Probate and Will, Trust & Estate Disputes

Publish date

27 April 2023

Is it possible to get Agricultural Relief on a Farmhouse?

When a farmer dies, it is possible to claim agricultural relief (AR) for inheritance tax (IHT) purposes against the value of the farmhouse.  However, there are various conditions that will need to be satisfied for the claim to be successful and to ensure the property is character appropriate.

HMRC are likely to scrutinise any claim for AR on a farmhouse to ensure the AR claim is relevant to the particular property and that the claim only relates to the agricultural value of the farmhouse and not its market value.  Given property prices, HMRC regularly challenge claims for AR.

What is a farmhouse?

There is no legal definition of what a farmhouse is.  Therefore, each claim has to be looked at on its facts.  Generally, the farmhouse should be the property in which the farmer lives and the centre from which the farm is managed.

Who is the farmer?

As the farmhouse needs to be occupied by the farmer, who is the farmer?  The farmer needs to be the person who lives in the farmhouse to farm the land associated with it.  Therefore, the farmer who farms in-hand the land surrounding the farmhouse is likely to qualify.

The position becomes less clear in relation to land owned by the farmer living in the farmhouse but who lets land to others to allow them to farm his land.  This will need to be looked at in detail.  The extent to which land is let, how long the land has been let, what the land is being used for and the terms on which the land is let is all relevant and will have an impact on whether a successful claim for AR on the farmhouse can be made.

Therefore, where a farmer leases all his land to someone else to farm, the farmer in unlikely to have a successful claim for AR on the farmhouse, although the land being farmed by someone else may still qualify for relief.

What if the farmer is in partnership?

Provided the farmhouse is still the centre of farming operations and is occupied by one of the partners and the partnership owns and farms the agricultural land then relief is likely to be available on the farmhouse.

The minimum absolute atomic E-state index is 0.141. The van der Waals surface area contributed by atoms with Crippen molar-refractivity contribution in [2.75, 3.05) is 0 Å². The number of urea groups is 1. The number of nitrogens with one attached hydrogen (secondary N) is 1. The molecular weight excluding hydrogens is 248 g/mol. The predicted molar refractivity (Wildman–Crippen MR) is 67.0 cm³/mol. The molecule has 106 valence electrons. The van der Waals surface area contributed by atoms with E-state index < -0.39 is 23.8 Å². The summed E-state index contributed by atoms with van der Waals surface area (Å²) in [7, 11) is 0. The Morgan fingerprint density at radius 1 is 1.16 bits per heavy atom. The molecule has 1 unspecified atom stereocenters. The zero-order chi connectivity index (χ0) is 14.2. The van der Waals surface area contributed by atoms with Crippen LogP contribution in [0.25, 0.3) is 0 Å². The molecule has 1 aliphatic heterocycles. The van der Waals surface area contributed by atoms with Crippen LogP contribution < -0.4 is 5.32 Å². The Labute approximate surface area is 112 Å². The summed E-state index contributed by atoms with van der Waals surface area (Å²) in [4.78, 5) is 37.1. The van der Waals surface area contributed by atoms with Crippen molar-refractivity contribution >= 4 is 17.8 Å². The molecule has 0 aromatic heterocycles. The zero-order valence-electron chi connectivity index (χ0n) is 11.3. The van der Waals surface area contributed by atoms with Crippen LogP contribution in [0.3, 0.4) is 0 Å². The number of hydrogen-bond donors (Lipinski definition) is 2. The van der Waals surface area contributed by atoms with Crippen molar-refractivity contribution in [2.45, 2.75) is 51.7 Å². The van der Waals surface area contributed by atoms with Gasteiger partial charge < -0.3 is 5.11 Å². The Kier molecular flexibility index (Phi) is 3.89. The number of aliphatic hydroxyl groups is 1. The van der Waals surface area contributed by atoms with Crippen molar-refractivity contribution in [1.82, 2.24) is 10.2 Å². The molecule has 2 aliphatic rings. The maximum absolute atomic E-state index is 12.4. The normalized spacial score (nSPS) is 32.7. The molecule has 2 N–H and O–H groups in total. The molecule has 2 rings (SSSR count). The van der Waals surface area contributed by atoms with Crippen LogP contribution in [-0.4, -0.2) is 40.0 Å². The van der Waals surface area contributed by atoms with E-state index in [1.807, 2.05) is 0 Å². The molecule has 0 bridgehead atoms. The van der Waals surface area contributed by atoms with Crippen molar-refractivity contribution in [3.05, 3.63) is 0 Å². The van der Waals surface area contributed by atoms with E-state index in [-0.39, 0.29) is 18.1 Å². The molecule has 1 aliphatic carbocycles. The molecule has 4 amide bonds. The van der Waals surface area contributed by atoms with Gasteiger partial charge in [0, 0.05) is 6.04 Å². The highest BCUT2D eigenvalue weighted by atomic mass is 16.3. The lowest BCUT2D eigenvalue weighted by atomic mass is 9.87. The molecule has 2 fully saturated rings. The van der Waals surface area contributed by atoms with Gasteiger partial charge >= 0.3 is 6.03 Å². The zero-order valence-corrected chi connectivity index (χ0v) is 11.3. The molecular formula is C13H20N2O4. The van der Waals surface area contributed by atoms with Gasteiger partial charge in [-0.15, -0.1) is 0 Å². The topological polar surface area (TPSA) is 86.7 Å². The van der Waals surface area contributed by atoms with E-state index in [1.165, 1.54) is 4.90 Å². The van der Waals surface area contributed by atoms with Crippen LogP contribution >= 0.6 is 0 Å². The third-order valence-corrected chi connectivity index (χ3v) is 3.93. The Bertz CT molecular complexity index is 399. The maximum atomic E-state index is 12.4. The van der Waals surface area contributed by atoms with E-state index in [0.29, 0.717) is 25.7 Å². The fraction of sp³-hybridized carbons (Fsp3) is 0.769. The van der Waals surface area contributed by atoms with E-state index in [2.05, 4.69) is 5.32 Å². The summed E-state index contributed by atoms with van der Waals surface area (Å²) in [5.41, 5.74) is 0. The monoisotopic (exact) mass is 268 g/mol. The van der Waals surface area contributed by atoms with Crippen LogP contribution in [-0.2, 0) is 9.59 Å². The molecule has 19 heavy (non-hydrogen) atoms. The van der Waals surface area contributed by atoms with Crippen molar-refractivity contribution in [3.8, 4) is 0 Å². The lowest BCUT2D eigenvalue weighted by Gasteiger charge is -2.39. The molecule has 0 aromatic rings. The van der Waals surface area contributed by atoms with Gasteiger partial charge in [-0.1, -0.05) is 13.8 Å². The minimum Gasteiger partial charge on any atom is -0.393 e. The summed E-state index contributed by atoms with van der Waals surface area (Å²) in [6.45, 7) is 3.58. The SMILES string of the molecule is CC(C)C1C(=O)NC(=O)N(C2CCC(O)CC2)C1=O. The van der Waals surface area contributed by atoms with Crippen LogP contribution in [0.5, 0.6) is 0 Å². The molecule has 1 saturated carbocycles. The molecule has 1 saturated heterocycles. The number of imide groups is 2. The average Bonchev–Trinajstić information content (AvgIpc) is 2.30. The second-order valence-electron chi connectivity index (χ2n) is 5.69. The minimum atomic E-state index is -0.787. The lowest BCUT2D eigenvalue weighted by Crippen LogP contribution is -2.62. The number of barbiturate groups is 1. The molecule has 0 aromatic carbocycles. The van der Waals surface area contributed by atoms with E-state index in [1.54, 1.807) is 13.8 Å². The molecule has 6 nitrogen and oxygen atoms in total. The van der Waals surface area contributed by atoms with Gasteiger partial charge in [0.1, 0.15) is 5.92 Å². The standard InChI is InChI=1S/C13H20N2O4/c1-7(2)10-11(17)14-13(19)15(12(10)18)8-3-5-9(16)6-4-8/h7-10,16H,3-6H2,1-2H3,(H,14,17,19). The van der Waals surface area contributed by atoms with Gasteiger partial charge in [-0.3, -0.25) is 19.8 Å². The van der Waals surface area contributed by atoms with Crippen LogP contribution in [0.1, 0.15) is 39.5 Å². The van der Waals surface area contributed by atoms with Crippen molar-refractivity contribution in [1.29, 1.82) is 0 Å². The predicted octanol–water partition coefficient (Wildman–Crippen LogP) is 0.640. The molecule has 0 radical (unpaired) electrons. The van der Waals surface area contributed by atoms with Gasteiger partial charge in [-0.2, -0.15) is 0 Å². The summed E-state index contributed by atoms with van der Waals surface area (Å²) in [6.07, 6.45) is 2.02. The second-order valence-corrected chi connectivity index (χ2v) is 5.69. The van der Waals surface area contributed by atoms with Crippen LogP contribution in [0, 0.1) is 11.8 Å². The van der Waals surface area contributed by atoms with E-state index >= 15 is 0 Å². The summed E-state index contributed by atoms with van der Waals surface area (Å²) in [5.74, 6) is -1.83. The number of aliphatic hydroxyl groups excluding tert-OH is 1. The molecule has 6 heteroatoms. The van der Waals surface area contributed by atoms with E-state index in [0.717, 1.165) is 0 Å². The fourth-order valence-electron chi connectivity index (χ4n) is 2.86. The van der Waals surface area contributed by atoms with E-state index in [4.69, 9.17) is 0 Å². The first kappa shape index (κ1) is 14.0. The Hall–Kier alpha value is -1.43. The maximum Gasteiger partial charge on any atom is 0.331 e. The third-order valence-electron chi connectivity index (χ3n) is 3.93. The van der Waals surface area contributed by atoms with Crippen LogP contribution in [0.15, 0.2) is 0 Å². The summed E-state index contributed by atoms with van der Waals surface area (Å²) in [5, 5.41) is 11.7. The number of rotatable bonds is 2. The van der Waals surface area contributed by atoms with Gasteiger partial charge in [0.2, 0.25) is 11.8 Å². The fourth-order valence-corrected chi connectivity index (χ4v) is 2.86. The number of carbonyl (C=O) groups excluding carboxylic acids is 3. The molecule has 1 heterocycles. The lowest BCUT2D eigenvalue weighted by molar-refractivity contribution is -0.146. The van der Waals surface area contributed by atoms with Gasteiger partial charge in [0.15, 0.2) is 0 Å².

Is AR available straight away?

If there is a farmhouse which would qualify for relief, as it passes the other tests, it would need to have been owned and occupied by the farmer (who is himself farming the land) for two years before AR is available.  If, the owner of the farmhouse is not the person doing the farming, so someone else is in occupation of the land, then the property would need to be owned for seven years, if relief is available.

What does character appropriate mean?

It means looking at the house together with other farm buildings and the land to ensure that the agricultural land is the dominant feature and the house is occupied with the land.

When considering the house, there will be various factors to consider such as the size of the property, the layout and style.  What is appropriate will also vary from area to area depending on the housing stock in that locality and other farmhouses.  As an example, a manor house which has a couple of acres of land associated with it is unlikely to be considered character appropriate.

The character appropriate test is commonly called the “elephant test” in that you would recognise a farmhouse if you saw one.

What can I do to maximise relief?

It is important to be involved in the farming practice as much as possible.  It is also necessary to demonstrate that the house is occupied with the land.  Therefore, preparing for questions which may arise from HMRC is helpful.  This can include, for example, keeping minutes of meetings held at the farmhouse, storing the farm accounts at the house, making sure all farm correspondence and invoices are addressed to the farmhouse and so building a body of evidence to present to HMRC.

If you have any questions about any of the issues raised in this article, please contact

Heathervale House reception

Keep up to date with our newsletters and events